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  • Sylvie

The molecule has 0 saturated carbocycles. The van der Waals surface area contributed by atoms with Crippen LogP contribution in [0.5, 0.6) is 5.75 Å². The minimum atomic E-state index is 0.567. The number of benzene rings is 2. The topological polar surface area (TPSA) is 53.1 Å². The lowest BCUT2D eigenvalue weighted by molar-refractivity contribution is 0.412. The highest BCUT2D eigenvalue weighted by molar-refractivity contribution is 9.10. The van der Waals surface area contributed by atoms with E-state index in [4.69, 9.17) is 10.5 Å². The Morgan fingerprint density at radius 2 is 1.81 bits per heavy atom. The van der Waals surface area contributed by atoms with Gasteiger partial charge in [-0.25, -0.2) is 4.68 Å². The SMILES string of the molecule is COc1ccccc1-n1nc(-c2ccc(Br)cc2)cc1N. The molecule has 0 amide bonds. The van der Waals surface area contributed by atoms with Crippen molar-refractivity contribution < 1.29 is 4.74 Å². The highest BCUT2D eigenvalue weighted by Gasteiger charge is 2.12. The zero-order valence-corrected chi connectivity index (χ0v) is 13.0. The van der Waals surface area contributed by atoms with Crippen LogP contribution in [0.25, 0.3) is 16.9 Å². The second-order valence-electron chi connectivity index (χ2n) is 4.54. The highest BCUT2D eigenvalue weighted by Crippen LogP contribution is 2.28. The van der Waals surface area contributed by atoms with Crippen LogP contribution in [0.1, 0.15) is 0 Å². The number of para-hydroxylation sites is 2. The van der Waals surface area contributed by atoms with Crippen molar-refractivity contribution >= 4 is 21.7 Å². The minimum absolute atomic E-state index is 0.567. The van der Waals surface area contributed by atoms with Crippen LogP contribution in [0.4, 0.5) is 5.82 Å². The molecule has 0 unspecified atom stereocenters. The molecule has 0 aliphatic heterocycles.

January 1, 1970